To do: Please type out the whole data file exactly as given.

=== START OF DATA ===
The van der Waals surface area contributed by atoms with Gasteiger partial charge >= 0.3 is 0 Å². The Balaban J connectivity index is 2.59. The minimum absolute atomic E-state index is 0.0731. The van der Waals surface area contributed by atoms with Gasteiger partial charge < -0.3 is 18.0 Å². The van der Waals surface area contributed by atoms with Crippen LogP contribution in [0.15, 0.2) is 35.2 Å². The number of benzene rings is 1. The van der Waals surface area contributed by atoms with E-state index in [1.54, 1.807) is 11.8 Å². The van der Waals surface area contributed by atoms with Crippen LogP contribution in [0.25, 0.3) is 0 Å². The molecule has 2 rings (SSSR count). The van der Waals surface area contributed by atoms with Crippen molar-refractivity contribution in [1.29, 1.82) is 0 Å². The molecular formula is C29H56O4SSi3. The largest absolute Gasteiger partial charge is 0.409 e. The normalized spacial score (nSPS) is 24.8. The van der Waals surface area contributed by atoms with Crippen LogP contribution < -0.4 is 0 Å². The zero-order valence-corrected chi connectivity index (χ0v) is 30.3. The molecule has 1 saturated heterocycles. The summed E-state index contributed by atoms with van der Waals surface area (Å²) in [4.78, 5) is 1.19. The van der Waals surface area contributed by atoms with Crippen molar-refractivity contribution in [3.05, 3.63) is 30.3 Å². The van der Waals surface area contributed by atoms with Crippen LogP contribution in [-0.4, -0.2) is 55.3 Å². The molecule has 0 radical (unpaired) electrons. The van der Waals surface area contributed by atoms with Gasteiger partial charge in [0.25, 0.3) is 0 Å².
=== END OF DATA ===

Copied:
The van der Waals surface area contributed by atoms with Gasteiger partial charge >= 0.3 is 0 Å². The Balaban J connectivity index is 2.59. The minimum absolute atomic E-state index is 0.0731. The van der Waals surface area contributed by atoms with Gasteiger partial charge < -0.3 is 18.0 Å². The van der Waals surface area contributed by atoms with Crippen LogP contribution in [0.15, 0.2) is 35.2 Å². The number of benzene rings is 1. The van der Waals surface area contributed by atoms with E-state index in [1.54, 1.807) is 11.8 Å². The van der Waals surface area contributed by atoms with Crippen LogP contribution in [0.25, 0.3) is 0 Å². The molecule has 2 rings (SSSR count). The van der Waals surface area contributed by atoms with Crippen molar-refractivity contribution in [1.29, 1.82) is 0 Å². The molecular formula is C29H56O4SSi3. The largest absolute Gasteiger partial charge is 0.409 e. The normalized spacial score (nSPS) is 24.8. The van der Waals surface area contributed by atoms with Crippen LogP contribution < -0.4 is 0 Å². The zero-order valence-corrected chi connectivity index (χ0v) is 30.3. The molecule has 1 saturated heterocycles. The summed E-state index contributed by atoms with van der Waals surface area (Å²) in [4.78, 5) is 1.19. The van der Waals surface area contributed by atoms with Crippen molar-refractivity contribution in [3.05, 3.63) is 30.3 Å². The van der Waals surface area contributed by atoms with Crippen LogP contribution in [-0.4, -0.2) is 55.3 Å². The molecule has 0 radical (unpaired) electrons. The van der Waals surface area contributed by atoms with Gasteiger partial charge in [0.25, 0.3) is 0 Å².